Stop me if you've heard this one: A knight, a thief and a wizard walk into a puzzle-platformer. Two years on from the release of Frozenbyte's well-received Trine, a sequel's set for a December release on Steam. Though the initially high price point turned many off the idea of checking out the original, the sequel's buy-in is a far more reasonable US$14.99, and pre-purchasing will give you access to a brief beta. We fought, swung and conjured our way through the two levels on offer to bring you our thoughts.
The storybook style of the first game is still in full force here, and the narrator returns to reintroduce us to the trio of protagonists. The driving force of the story is barely teased in the beta; all we know is that the mystical Trine has called the three heroes together once more. Their powers are much the same as last time: the wizard can conjure boxes and levitate objects, the thief has a bow and grappling hook, and the knight has his sword and shield as well as a massive hammer. The first level gives us control of each character in turn to set up the story and ease players into using the abilities, but the real meat of the game is in the second level, where you can switch between any of the three characters at will. It's a similar concept to the classic The Lost Vikings, except that your position on screen remains the same no matter which character you're currently controlling.
Though Trine offered three-player co-op, most players likely never saw it due to the irritating restriction of local games only, with one player on the keyboard and two forced to use controllers. Trine 2 makes the jump to online play, and it's a welcome addition: the chaos of co-op is exactly the way a game like this plays best. Two modes are available, one that locks each player into a particular character, and one that allows everyone to switch between them freely. The latter has its handy side - come combat time, the knight obviously dominates, and the goblins you'll face this time around seem to pack a bigger punch than the skeletons in the first game. But the restriction of playing a single role and using their diverse abilities in tandem can be a lot of fun, especially once the wizard gains an upgrade to his powers that allows him to levitate enemies.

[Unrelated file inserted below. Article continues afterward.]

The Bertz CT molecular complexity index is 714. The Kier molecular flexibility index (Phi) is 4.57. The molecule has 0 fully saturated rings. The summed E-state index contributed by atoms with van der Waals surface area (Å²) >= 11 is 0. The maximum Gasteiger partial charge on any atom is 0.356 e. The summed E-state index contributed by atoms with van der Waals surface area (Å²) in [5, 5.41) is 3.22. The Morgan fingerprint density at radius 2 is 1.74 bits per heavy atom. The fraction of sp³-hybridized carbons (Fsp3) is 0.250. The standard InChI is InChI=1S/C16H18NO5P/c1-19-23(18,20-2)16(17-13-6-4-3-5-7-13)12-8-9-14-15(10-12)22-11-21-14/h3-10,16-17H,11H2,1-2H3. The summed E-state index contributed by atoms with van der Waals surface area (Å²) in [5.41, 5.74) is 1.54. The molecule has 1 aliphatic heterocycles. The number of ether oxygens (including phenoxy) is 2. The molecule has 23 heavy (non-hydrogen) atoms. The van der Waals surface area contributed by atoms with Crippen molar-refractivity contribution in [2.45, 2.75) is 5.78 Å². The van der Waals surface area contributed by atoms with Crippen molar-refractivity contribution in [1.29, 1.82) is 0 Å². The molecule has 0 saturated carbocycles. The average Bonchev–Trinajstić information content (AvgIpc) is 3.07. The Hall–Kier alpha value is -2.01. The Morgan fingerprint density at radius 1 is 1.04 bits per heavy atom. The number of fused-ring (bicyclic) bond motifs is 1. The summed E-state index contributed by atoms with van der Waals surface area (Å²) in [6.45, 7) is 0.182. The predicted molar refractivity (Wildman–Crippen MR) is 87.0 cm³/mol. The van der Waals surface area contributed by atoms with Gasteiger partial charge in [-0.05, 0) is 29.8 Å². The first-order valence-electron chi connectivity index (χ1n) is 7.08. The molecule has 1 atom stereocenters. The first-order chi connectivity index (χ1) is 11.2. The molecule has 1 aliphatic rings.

The visuals are as lush and fairytale as ever, but they do look best at lower resolutions - playing in 1920x1080 left us with a lot of jagged edges. Even then, there's still a charm and beauty to the world; despite the functionally 2D nature of the game, there's a real sense of depth and perspective to the level design. There are some nice new effects like dynamic reflections on floating bubbles, but the most impressive improvements are in the gameplay. The physics engine has seen a boost, with added puzzles based around fluid dynamics. The wizard has more precise control over the objects he levitates, able to rotate them in the air, and he's no longer plagued by the energy bar that frequently ran out in the first game and saw him powerless - none of the characters' abilities require energy now, even special ones, since they're balanced in such a way that there's no point in abusing them.
We've barely dipped our toes into Trine 2, but we're already excited - it's more of the same things we loved about the first game, streamlined and spitshined.